Today I will focus on the first major porcelain factory in Britain: the Chelsea factory in London.
The Chelsea factory was founded in the mid 1740s by Nicholas Sprimont, a Huguenot immigrant from Belgium. He was originally a silversmith among many other Huguenot silversmiths who fled or travelled to London from France and Belgium. Sprimont quickly realised that he could make a bigger mark by starting a factory producing something that was still very new in England: porcelain. And as he was an extraordinarily talented artisan and perfectionist, his factory grew out to be one of the best that ever existed.
The shapes of his items betray that he was a silversmith by training; you can find these shapes in silver items of that era. In fact, his shapes helped determine what we now consider typically English porcelain shapes.
Already in the 18th Century London was host to great differences: the fashionable wealthy West End stood directly opposite the gritty, industrial East End. Today it is not any different, and I am writing this from my stock room in the graffiti-covered East End, full of creatives with no money but lots of new ideas. I am surrounded by little factories, bakeries and breweries. But if you want true sophistication, high end fashion and fancy department stores, you go to the West End.
So Chelsea served the wealthy upper classes who had flocked to West London. They built themselves nice residences close to the river and the beautiful parks, away from the noxious industrial fumes of the East End. And they needed to fill their homes with porcelain. At the time there were crippling wars raging across Europe and that meant that in England people couldn't import porcelain from Germany and France. Sprimont was clever though: he borrowed a huge collection of Meissen porcelain and started creating his own shapes after those wonderful examples.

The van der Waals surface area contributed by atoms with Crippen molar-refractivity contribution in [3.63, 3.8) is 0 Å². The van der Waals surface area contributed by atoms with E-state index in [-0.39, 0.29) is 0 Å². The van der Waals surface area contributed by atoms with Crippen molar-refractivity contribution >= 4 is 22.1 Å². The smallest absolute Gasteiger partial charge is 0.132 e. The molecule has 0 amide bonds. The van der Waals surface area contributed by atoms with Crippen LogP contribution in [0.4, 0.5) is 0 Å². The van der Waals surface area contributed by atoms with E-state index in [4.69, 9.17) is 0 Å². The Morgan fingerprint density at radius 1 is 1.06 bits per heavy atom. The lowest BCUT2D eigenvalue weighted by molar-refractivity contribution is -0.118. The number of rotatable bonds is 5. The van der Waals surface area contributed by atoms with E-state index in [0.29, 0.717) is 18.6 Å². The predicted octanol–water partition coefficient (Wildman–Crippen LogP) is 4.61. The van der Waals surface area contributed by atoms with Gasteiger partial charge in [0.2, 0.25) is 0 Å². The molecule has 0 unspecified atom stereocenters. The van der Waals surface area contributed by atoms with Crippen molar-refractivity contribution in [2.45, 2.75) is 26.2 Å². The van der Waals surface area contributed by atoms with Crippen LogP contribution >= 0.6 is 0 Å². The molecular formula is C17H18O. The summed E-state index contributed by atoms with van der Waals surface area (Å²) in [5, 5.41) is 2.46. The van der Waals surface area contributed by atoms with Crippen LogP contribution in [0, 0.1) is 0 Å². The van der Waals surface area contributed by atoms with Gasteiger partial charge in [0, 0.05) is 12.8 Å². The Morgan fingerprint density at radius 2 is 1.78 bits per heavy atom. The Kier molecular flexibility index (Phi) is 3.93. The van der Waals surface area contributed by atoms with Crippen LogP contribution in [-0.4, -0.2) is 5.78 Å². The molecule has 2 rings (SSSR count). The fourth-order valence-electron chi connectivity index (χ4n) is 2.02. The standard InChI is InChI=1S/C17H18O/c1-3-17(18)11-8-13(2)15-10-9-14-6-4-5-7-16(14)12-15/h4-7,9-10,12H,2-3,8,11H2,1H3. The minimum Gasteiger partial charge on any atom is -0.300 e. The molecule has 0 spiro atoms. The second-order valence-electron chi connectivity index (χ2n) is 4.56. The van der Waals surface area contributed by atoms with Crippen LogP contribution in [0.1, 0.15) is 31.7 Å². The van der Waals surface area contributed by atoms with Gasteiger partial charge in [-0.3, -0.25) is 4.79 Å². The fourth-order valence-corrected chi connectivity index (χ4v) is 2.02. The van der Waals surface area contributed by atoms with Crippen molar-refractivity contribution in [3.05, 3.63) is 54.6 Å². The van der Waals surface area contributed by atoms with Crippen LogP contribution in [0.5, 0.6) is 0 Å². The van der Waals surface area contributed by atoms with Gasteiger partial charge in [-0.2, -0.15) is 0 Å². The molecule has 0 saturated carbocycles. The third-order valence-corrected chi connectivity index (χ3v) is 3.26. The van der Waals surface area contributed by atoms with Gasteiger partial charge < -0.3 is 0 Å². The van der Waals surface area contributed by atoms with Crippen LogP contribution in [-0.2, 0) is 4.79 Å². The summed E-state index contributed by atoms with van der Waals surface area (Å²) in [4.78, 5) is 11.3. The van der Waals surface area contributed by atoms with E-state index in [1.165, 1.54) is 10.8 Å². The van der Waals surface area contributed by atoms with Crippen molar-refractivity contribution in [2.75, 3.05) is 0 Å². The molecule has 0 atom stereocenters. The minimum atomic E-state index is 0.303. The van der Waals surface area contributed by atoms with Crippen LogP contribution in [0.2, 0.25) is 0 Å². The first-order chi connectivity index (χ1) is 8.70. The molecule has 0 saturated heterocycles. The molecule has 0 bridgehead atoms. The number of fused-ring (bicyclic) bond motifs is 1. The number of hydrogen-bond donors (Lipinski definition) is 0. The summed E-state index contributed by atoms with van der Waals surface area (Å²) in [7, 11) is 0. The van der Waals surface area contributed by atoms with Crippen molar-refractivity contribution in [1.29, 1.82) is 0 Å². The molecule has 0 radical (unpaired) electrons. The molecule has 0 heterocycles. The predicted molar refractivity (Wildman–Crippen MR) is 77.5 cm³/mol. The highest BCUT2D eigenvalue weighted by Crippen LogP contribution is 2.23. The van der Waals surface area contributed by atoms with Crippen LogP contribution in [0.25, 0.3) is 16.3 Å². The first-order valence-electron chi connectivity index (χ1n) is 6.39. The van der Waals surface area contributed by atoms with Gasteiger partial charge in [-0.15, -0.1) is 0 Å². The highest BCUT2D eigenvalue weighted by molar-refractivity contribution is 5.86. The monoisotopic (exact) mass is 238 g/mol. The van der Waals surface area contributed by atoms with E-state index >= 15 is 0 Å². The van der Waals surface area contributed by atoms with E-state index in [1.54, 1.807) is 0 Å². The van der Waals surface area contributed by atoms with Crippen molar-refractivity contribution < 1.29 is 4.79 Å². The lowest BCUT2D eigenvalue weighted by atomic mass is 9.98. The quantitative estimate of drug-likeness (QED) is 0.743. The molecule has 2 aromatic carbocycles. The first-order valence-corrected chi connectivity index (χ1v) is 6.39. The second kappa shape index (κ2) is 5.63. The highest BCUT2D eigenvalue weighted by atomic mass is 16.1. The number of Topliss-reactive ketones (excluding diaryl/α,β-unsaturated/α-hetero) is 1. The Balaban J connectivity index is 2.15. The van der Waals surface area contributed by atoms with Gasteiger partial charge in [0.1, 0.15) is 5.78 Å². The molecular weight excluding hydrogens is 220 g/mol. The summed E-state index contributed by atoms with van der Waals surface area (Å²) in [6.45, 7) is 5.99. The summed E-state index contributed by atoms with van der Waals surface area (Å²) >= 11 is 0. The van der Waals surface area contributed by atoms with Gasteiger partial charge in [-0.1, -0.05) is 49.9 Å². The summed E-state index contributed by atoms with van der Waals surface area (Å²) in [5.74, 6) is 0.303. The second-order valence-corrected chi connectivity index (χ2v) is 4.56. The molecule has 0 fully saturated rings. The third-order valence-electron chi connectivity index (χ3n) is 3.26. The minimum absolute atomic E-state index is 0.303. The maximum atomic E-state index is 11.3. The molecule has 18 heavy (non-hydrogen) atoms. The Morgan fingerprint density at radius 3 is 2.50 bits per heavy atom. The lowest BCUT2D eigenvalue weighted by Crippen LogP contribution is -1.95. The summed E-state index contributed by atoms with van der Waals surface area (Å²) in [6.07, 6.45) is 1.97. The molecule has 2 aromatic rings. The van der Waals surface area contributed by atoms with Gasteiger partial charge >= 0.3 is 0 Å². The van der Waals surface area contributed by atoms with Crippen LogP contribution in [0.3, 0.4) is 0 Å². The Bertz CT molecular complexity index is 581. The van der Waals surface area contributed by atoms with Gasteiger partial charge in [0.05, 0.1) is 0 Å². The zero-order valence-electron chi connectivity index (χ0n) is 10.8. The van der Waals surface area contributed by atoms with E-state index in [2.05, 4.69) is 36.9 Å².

The Chelsea factory grew out to be a leader in the porcelain industry in every aspect: the porcelain body, the standard of decoration and also the novel ideas for designs. This was expensive stuff for the time: bright colours, gilt, lavish shapes that were difficult to fire. Sprimont spared no effort to make the wealthy London elite buy from him rather than from the European mainland, and he updated his styles several times to keep up with European fashion.
Sprimont was the driving force and creative genius behind the Chelsea factory, and as long as he was alive they did well. But once he died the factory could not survive. It was sold to William Duysbury from Derby, who used the moulds and know-how of the workers to greatly improve his own factory - but that's a whole other story.
Chelsea items are very rare, as production levels were still low in those days, and of course we are talking about items that were made more than 250 years ago. This makes them pricey - but they are worth it for their beauty, high quality and history!
In the meantime, enjoy these beautiful items. At the moment I am lucky enough to have several Chelsea items in stock: a stunning large maroon platter with fabulous birds made in the later years of the factory, and a very charming plate with flowers, made in the early period. I also have one plate from the transition period between Chelsea and Derby, painted with adorable putti by the famous Richard Askew.
Where to find things
You can find my Chelsea items here in my shop, and if you want to find all my available items you can find them here. If you always want to see the latest additions, follow me on Instagram... I post pictures and a story every single day.
Free Copy of Homes & Antiques
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Happy weekend 🌸🌻🌷!
This week's new treasures:
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